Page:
Injurious pecking behavior of Pekin ducks on commercial farms: characteristics, development and duck welfare
Injurious pecking is one of the major welfare concerns for poultry and other captive birds. Injurious pecking behavior can result in welfare problems including feather and skin damage, pain, substantial heat loss because of feather loss, and even death of the recipient bird. Injurious pecking can also cause economic losses because of reduced production efficiency, increased mortality and reduced feed conversion ratio. Injurious pecking behavior includes feather pecking, feather picking, cannibalism and aggressive pecking. Feather pecking, when a bird uses its beak or bill to peck at the feathers of another bird, can be categorized as either gentle feather pecking (repeated and light pecks) or severe feather pecking (singular and hard pecks). Feather picking is described as a self-damaging behavior that occurs in psittacine species such as parrots and also in ducks. Cannibalism is classified as either tissue pecking (persistently forceful pecks directed at exposed skin) or vent pecking (pecks directed at the top of cloaca or below the cloaca). Unlike feather pecking, feather picking and cannibalism, which are not associated with aggression, aggressive pecking establishes and maintains the dominance hierarchy. Limited studies have examined injurious pecking of Pekin ducks, but results from previous research examining duck picking behavior and feather quality suggested that ducks pick mostly at themselves and that the development of picking is related to feather growth and worsens with age. Scant information is available regarding the prevalence of injurious pecking behavior and characteristics of the behavior.
To address some of the gaps in the knowledge regarding injurious pecking behavior of ducks, this study examined 1) age-related changes in frequencies and durations of preening behavior and injurious pecking behavior of Pekin ducks, including self-picking and feather pecking; 2) the body locations most frequently affected, and whether feather removal and feather eating occurred concurrently with injurious pecking; 3) the prevalence of injurious pecking behavior; and 4) age-related changes in duck welfare that may be associated with injurious pecking. Information about preening behavior was recorded because injurious pecking and preening behavior may have similar age-related patterns, as previous studies have suggested that increased levels of preening behavior are related to feather growth.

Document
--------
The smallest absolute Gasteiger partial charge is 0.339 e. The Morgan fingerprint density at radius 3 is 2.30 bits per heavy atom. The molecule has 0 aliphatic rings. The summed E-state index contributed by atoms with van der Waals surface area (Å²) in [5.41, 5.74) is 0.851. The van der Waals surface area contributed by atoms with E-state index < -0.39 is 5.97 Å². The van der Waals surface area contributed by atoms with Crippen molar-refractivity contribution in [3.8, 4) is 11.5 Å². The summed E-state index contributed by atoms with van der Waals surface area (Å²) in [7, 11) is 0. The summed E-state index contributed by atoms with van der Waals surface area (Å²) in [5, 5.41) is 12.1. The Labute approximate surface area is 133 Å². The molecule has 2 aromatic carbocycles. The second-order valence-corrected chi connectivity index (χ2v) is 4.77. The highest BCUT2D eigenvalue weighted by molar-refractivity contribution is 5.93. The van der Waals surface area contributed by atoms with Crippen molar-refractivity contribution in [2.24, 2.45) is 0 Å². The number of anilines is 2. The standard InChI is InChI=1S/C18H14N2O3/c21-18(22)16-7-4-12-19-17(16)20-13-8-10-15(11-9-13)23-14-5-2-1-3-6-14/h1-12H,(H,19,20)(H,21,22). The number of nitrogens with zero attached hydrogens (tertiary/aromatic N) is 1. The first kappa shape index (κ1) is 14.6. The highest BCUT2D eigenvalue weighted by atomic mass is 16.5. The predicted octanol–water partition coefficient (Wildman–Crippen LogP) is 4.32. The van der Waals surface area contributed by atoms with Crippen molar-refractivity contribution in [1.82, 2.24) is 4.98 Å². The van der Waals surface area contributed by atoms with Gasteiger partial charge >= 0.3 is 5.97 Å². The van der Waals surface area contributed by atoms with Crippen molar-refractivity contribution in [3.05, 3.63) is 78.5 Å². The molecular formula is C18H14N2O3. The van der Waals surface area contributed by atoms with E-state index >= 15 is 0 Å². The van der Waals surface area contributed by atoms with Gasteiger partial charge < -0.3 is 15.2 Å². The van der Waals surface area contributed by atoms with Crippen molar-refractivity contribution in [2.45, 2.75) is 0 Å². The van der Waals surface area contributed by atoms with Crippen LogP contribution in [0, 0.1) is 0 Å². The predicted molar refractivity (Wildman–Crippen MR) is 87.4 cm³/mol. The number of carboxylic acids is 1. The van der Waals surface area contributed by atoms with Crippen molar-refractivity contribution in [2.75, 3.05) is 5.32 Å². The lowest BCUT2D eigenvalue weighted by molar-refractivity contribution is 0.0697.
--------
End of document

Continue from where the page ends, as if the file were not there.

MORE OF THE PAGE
Data were collected on 5 commercial duck flocks on 5 farms. Welfare data were collected from all 5 flocks and behavior data were collected from 2 of the 5 flocks. For the two flocks, duck behavior was video-recorded over two consecutive days at 20-22d (Period 1), 27-29 d (Period 2), and 34-36 d (Period 3). Scan sampling and focal animal sampling were used to analyze the video recordings and determine the frequencies and durations of injurious pecking behavior (gentle feather pecking, severe feather pecking, self-picking and aggressive pecking). For scan sampling, the percentage of ducks performing injurious pecking behavior were recorded every 30 min from 0900h to 1500h. For both scan and focal animal sampling, the viewing area of each camera installed in the barn was divided into eight equal squares (observation areas), of which four were randomly selected for analysis. For focal animal sampling, one duck was randomly selected from each observation area and observed for 30 min from 0945h to 1015h and 1345h to 1415h ((n=8 ducks per camera (4 ducks in the morning and 4 ducks in the afternoon) and n=24 ducks per barn)) to determine the duration and frequency of injurious pecking behavior and preening behavior. For all five flocks, duck welfare (feather quality, feather cleanliness, nostril cleanliness, eye condition, footpad condition and gait) was assessed in 100 ducks from each flock between 17-18 d (Period 1), 29-30 d (Period 2), and 36-37 d (Period 3). Welfare data and frequencies of behaviors from focal animal sampling were analyzed using the GLIMMIX procedure (SAS 9.4). Scan animal sampling data and behavioral durations from focal animal sampling data were analyzed using the MIXED procedure (SAS 9.4).